Sustainable use for vicuna conservation

Sustainable use for vicuna conservation

Michael Kreger

High in the Andes Mountains of South America (at an altitude of 12,000 to 15,700 feet, or about 3,700 to 4,600 meters) lives the rarest of six species of camels and llamas: the vicuna (Vicugna vicugna). You might not think that this species, native to remote alpine grasslands in Peru, Bolivia, Chile, and Argentina, would be of commercial interest worldwide. However, a coat made from the tawny and white wool of the vicuna can sell for $35,000.

Due to the exceptional quality of its wool, vicuna populations cascaded from an estimated several million animals in the 1500s to fewer than 15,000 in the late 1960s. The decline led to the species being listed in 1970 as endangered under the U.S. Endangered Species Conservation Act of 1969 (precursor to the Endangered Species Act of 1973) and being added in 1975 to Appendix I of CITES, the highest level of international trade protection.

The major threat to this animal was not habitat destruction but illegal trade. The high value of the wool in an economically poor area represented both a threat and an opportunity to sustainably manage the species. Illegal hunting predominated when protection and incentives for management were lacking.

Opportunities for sustainable use increased when proceeds from the sale of wool from live-shorn animals were directed back to improve the lives of native Andean people, thereby encouraging them to protect the vicuna. In recent years, range countries also have enacted federal and/or provincial laws to control trade.

Laws and decrees also support captive-breeding operations and commercialization of products from captive-bred animals, ensuring stewardship of vicunas by campesinos (peasants) and campesino communities. In a sustainable-use program, wild vicunas are herded, captured, shorn of their fleece, and released unharmed.

In Peru, the National Council of South American Camelids has developed techniques for capturing and harvesting wool from wild vicunas, and has taught and supervised campesinos in vicuna management. Shearing takes just two minutes per animal. Vicuna management provides employment for many members of the community. Campesinos build fences, obtain and clean fleece, provide protection to vicunas, and offer instruction to other communities wishing to establish a vicuna industry. Strict law enforcement and population monitoring deter illegal hunting.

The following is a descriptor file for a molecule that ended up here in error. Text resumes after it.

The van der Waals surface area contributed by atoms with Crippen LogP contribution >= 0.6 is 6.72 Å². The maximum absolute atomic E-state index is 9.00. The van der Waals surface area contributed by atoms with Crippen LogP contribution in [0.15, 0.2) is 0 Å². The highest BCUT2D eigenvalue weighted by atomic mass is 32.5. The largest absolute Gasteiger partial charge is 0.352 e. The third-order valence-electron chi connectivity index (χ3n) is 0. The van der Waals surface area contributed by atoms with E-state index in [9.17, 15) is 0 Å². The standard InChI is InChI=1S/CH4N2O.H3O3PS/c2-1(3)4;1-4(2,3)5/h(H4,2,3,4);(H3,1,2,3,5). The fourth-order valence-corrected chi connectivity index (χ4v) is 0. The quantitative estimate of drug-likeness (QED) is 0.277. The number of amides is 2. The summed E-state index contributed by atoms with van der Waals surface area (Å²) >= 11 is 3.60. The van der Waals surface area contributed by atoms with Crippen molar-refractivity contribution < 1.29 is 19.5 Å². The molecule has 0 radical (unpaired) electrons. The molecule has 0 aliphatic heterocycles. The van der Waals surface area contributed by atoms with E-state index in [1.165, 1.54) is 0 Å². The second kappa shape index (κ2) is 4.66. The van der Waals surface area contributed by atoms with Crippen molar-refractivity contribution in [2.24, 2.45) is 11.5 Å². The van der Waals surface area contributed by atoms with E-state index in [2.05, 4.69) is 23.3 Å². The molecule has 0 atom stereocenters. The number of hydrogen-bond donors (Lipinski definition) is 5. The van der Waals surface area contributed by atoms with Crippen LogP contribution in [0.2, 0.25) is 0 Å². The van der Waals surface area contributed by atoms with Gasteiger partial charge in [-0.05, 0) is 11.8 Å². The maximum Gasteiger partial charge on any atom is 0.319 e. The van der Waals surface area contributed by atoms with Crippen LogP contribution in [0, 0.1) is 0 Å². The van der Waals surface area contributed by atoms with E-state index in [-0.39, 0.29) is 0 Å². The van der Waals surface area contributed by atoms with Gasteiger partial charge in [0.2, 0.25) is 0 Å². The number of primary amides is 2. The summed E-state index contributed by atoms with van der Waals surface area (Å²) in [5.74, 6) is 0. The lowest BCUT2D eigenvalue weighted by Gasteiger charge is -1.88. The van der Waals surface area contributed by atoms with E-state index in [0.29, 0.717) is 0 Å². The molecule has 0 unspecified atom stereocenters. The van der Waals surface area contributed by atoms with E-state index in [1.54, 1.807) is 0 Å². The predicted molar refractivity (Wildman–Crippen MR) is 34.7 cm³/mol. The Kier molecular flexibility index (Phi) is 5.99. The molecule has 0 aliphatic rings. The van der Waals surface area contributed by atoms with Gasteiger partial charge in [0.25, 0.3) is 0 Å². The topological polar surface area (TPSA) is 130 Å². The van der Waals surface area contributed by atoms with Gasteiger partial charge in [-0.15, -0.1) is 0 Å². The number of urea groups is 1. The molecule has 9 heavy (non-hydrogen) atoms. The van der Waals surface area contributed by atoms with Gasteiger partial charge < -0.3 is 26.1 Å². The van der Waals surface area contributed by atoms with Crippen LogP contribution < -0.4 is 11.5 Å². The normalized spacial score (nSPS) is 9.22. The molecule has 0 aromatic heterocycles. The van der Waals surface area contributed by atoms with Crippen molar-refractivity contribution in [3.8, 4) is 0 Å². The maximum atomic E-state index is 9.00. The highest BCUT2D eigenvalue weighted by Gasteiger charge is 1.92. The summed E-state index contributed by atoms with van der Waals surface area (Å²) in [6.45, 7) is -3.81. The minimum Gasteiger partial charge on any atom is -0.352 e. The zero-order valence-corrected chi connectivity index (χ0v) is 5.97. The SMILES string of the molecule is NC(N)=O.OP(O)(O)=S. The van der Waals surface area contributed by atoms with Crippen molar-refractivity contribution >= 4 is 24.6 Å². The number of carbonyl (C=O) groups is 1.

By the 1990s, the global vicuna population showed dramatic growth, reaching an estimated 250,000 animals. The increased numbers led the World Conservation Union to move the vicuna to a classification of “lower risk, conservation dependent” in 1996. Between 1987 and 1997, CITES countries responded by downlisting many vicuna populations to Appendix II to allow import and export of wool and wool products for commercial purposes.

After CITES’ success in promoting the sustainable use of vicuna, the Fish and Wildlife Service reviewed the biological status of the species and reclassified populations in Argentina, Bolivia, Chile, and Peru from endangered to threatened in 2002. A special rule allows vicuna products to once again enter the U.S., provided that CITES conditions are satisfied. An additional non-CITES condition required by the U.S. is that range countries submit an annual report detailing vicuna management, trade, and conservation. The Service reviews the reports every two years to determine if management programs are continuing to provide conservation benefits.

For the vicuna, this has meant a resumption of legal international trade in cloth, fiber, and finished products, such as coats, and handicrafts. To ensure that only Appendix-II populations are involved, all products traded must be labeled with logotypes adopted by the range countries through the Convention for the Conservation and Management of Vicuna with the name of the country of origin of the wool. Peruvian products, for example, are labeled ‘Vicuna-Peru’ or ‘Vicuna-Peru-Artesania,’ depending on the type of product.

By encouraging well-managed sustainable use, CITES and the Endangered Species Act continue to play an important role in the long-term conservation of the vicuna.

Dr. Kreger is a Wildlife Biologist in the Division of Scientific Authority in the Service’s International Affairs Program in Arlington, Virginia (michael_ lereger@fws.gov).

COPYRIGHT 2005 U.S. Fish & Wildlife Service

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